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Brand protection – more than words

  • Finland
  • Intellectual property


Protection of brands is the basic foundation of any business wishing to succeed whether in B2B or B2C. Consumer brands as well as company brands deserve to be well protected and looked after.

The minimum level of protection is usually the protection of the brand as a word trademark, if viable. However, the brand, concepts and their various elements may require other type of IP protection much more than trademark protection could provide alone. Accordingly, marketing and legal teams should always be very careful in choosing the best IPR tools to serve their businesses.

A rising IP tool to consider for product and brand protection is the design rights. Designs have become an integral part of almost every brand due to their capability to vastly enhance and protect the mere visual word in social media and different apps as well as in UI’s and games. Utility of design protection seem almost limitless in regard to these next generation line of business. The logos, graphics, typographies, characters are very often protected by the use of design rights, while not forgetting the more conventional world of design rights i.e. physical products designs.

In addition to the various possibilities of using design rights together with the other IP rights, such as patents, trademarks and copyrights, the designs have recently become a bit more affordable also outside the EU. In the EU the design protection with Registered Community Design has been around for over a decade and is cost-efficient system with a fast registration procedure and, of utmost importance, quick enforceability. Similarly to the trademark system, there is an international aspect of protection in regard to design rights: the Hague Agreement Geneva Act administered by the World Intellectual Property Organization (WIPO). A single application to the WIPO makes the application process easier and more cost-effective to companies doing business in the member states of the Hague Agreement. The attractiveness and applicability of the Hague Agreement increased substantially since from 13 May 2015 onwards the United States of America and Japan can be designated in the international design application. The accessions provide for companies easier access to protection in these two of the world’s largest economies and make it increasingly likely that also China and Russia will be joining the Agreement too.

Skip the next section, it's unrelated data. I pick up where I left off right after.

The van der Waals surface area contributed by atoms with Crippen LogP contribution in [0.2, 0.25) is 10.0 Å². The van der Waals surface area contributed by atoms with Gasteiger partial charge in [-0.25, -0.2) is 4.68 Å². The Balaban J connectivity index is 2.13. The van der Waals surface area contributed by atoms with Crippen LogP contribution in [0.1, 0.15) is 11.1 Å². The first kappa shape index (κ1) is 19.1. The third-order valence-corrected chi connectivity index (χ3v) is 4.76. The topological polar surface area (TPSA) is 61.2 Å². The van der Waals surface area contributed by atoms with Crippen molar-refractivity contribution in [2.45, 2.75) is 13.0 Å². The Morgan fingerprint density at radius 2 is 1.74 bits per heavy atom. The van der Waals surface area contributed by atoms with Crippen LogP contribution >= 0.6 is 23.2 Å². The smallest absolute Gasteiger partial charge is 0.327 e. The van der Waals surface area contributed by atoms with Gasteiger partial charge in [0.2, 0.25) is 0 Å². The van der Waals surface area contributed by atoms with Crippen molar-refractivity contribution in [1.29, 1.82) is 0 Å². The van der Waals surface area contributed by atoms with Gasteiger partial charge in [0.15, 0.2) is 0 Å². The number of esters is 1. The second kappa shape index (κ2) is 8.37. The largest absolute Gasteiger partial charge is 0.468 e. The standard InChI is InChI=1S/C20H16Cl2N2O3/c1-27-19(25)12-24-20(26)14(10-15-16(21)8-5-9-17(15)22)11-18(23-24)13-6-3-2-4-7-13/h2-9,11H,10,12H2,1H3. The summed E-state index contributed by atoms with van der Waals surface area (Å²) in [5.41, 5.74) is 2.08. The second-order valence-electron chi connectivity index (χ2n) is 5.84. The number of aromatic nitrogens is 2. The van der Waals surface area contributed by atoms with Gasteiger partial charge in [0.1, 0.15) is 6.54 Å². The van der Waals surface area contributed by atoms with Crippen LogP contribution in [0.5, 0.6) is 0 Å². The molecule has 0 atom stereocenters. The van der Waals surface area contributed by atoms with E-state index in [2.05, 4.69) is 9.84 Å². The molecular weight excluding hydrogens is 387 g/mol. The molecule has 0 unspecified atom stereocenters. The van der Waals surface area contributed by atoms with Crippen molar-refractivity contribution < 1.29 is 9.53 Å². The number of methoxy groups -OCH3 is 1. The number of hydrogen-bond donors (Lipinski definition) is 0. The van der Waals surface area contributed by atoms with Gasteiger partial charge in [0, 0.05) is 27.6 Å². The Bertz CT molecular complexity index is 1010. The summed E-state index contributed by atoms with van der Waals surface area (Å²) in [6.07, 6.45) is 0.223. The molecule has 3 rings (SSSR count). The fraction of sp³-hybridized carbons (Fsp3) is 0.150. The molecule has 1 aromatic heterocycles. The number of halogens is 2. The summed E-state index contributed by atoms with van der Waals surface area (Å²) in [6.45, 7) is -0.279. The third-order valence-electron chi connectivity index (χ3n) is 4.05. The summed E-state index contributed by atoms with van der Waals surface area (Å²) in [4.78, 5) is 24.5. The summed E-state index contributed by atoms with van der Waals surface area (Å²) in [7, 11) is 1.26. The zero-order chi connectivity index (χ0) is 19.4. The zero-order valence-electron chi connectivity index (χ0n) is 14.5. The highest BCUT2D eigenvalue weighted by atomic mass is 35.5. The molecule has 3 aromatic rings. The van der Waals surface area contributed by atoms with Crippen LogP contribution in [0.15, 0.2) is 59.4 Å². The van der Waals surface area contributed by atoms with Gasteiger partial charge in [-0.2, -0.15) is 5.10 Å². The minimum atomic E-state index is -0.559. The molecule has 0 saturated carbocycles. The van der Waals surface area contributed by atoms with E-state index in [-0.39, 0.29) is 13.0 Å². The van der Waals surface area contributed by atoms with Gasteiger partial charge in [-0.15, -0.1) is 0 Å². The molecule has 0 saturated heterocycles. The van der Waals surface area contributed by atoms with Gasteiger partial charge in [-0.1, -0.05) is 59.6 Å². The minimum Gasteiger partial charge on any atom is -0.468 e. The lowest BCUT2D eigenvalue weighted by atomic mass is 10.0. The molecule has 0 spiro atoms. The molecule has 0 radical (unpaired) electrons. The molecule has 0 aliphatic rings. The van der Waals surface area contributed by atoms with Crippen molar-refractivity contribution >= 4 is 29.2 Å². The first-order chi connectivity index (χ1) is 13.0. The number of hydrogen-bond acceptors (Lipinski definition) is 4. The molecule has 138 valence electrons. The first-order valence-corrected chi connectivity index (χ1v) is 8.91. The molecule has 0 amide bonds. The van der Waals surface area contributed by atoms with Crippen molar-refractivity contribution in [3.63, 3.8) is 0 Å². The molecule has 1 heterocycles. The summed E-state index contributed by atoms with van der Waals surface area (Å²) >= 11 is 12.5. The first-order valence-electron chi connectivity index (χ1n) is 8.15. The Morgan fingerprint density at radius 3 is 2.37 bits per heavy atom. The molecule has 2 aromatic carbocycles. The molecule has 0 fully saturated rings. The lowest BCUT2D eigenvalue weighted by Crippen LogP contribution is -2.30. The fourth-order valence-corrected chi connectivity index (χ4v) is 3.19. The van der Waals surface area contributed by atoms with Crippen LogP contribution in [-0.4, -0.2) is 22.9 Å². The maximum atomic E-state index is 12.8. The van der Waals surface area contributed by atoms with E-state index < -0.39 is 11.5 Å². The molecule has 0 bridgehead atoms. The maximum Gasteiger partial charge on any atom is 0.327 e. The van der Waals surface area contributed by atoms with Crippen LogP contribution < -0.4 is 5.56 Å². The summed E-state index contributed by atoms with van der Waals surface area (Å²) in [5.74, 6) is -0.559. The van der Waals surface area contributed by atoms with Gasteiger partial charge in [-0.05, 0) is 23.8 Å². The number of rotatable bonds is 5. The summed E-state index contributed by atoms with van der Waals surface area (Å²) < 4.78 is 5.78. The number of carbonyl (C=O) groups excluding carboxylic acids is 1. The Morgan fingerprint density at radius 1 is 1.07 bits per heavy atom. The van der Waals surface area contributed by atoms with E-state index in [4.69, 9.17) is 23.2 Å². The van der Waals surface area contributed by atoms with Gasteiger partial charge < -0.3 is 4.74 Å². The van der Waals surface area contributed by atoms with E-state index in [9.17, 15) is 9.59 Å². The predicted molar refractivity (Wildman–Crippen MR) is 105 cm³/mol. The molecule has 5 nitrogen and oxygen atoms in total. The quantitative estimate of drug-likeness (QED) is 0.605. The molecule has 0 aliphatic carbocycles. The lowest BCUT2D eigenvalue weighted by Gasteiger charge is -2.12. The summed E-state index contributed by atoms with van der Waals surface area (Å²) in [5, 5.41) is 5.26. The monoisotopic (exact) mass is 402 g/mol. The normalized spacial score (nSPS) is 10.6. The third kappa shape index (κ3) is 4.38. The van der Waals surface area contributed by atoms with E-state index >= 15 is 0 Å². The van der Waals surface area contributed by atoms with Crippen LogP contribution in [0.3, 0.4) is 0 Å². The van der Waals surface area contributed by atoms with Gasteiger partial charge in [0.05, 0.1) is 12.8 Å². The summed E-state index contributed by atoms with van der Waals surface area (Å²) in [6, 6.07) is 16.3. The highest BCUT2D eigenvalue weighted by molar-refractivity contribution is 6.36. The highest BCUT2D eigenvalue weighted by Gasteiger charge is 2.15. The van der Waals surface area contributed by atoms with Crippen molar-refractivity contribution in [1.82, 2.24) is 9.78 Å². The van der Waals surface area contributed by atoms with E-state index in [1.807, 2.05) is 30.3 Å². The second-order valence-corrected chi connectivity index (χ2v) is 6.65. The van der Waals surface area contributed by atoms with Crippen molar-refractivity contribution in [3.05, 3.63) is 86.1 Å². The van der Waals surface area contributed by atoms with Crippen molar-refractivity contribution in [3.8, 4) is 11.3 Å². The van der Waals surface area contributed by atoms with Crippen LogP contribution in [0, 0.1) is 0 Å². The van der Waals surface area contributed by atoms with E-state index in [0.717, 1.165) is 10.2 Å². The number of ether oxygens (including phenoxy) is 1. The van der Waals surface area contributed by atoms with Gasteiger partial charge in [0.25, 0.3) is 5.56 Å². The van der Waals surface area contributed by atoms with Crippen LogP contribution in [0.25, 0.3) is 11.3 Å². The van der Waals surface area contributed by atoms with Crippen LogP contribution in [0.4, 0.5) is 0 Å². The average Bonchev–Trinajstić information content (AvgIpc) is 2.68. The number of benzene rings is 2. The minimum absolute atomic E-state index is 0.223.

In total, all companies – whether larger corporations or fresh start-ups – should take a heed of ever more practical design rights in order to fully utilise their IP portfolios. Combining design rights with trademarks and other IP enable companies to obtain comprehensive protection for their key products and services and to benefit from them to a maximum extent.

So, with current expanding scope of international IPR agreements, it is important to reassess the company’s IP strategy and its portfolio. Such assessment shall indicate whether some finetuning or further changes are required to maintain effective protection and to benefit from new prospects.

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